also, the picture does not show pin 1 and 3 connected via the variable resistor but only a wire connected to pin 1. does the picture actually show the final setup? if this question is somehow stupid please forgive me, I am not very familiar with soldering etc.


What you see in the picture is how I did it during tests, I solder wires onto the mainboard in order to have the variable resistor right next to me instead of on the mainboard where it is hard to adjust (due to space). You don't see a wire to the right leg of the IC because I took the 5V line as reference. It should be no difference then what I showed on the picture as the 5V line is used as Vin for the LX8383A (aka pin3). In the end I did make the modification where I had the resistor right on top of the LX8383A because 4,1V is the maximum and I needed no lower then that :)

also, by "setting the variable resistor to 50kohm at start ..... " am I right that this means that one should start with full 50kohm and then gradually should decrease the resistance, try to boot, if it fails again should decrease the resistance and so on until the machine boots and runs(!!) with enough stability?


That's correct, at 0 ohm, that's when you have the resistor completely turned over you'll get VCC3 at around 4,1V, it was no problem for me but just to be sure I added a fan on top of the North Bridge to prevent it from overheating. It did fell warm.

all of whom I know (including me) were not able to run the system at 133mhz fsb/ram when onboard-cache is ENabled. I think the reason is that the problem is with the clock generator / tagram for the cache-ram that is not built to run at 133mhz, but the cache-ram is (5ns should make 200mhz). if it is possible to replace that unit with one that does 133mhz we would be able to reach new speed records regarding ram access/read/write as long we are playing within the limits of ram cached (which in case of 512k cache translates into 64mb of ram).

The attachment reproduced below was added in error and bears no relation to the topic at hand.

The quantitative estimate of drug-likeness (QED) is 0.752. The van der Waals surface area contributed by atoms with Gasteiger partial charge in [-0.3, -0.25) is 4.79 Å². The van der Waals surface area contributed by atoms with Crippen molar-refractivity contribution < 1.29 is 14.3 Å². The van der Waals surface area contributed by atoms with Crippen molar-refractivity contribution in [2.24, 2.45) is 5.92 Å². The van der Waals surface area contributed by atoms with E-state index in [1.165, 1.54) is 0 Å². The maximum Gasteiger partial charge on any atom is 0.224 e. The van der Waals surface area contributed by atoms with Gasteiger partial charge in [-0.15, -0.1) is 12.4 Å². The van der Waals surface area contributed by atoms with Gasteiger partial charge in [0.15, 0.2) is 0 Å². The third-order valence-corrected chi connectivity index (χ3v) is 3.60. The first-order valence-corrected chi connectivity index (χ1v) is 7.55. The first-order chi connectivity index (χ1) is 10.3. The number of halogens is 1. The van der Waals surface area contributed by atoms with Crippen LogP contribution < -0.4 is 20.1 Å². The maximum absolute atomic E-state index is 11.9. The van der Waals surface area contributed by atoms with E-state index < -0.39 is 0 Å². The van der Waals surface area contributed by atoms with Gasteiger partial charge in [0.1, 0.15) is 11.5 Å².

I've haven't had play with enabling/disabling onboard cache since I'm running the board with an P166MMX, makes no sense to disable it. I'll soon try it just to know if it would mean any difference in terms of overclocking but from what I can make up is that it is probable the onboard VGA which may hold back the overclock (wasn't it mentioned somewhere in this thread?). I'm using a PCI card though.

Your guess is that the TAGRAM may hold back the overlocking? What chip (I don't have the mainboard around at this moment) is it?

Concerning the L2 cache, the chipset support up to 2MB L2 cache, unfortunately there are no 2MB chips (as far as I know) so if we were to replace it we would be stuck with 1MB maximum. Replacing the cache is very hard to do, don't think I'll succeed in doing so :)
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DonPedro
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Postby DonPedro » Mon Sep 29, 2008 2:12 pm

re replacing / upgrading the cache:

there are 1mb cache chips available, so for example the epox mvp3-g5 mainboard features 2mb of cache (two 1mb chips). of course, replacing or adding another chip needs special machinery I guess ...